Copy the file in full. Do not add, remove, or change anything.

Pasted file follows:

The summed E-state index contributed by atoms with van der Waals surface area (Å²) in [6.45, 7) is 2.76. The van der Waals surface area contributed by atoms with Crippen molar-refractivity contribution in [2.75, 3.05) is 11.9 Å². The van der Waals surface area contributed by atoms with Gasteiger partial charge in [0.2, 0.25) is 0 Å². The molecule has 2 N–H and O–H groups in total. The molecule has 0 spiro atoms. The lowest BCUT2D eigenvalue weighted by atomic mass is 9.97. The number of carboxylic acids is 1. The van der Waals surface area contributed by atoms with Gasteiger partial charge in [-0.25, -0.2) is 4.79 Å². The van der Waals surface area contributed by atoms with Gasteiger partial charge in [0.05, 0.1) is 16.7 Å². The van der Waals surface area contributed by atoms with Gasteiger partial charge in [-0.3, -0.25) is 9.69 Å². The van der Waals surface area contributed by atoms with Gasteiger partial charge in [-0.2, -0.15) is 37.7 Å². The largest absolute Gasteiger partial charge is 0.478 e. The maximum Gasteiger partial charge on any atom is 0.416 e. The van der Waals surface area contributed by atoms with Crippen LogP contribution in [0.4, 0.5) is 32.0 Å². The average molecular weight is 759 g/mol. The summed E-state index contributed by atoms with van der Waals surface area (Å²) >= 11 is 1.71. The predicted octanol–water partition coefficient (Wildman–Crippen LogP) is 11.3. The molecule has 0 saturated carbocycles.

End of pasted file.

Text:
The summed E-state index contributed by atoms with van der Waals surface area (Å²) in [6.45, 7) is 2.76. The van der Waals surface area contributed by atoms with Crippen molar-refractivity contribution in [2.75, 3.05) is 11.9 Å². The van der Waals surface area contributed by atoms with Gasteiger partial charge in [0.2, 0.25) is 0 Å². The molecule has 2 N–H and O–H groups in total. The molecule has 0 spiro atoms. The lowest BCUT2D eigenvalue weighted by atomic mass is 9.97. The number of carboxylic acids is 1. The van der Waals surface area contributed by atoms with Gasteiger partial charge in [-0.25, -0.2) is 4.79 Å². The van der Waals surface area contributed by atoms with Gasteiger partial charge in [0.05, 0.1) is 16.7 Å². The van der Waals surface area contributed by atoms with Gasteiger partial charge in [-0.3, -0.25) is 9.69 Å². The van der Waals surface area contributed by atoms with Gasteiger partial charge in [-0.2, -0.15) is 37.7 Å². The largest absolute Gasteiger partial charge is 0.478 e. The maximum Gasteiger partial charge on any atom is 0.416 e. The van der Waals surface area contributed by atoms with Crippen LogP contribution in [0.4, 0.5) is 32.0 Å². The average molecular weight is 759 g/mol. The summed E-state index contributed by atoms with van der Waals surface area (Å²) >= 11 is 1.71. The predicted octanol–water partition coefficient (Wildman–Crippen LogP) is 11.3. The molecule has 0 saturated carbocycles.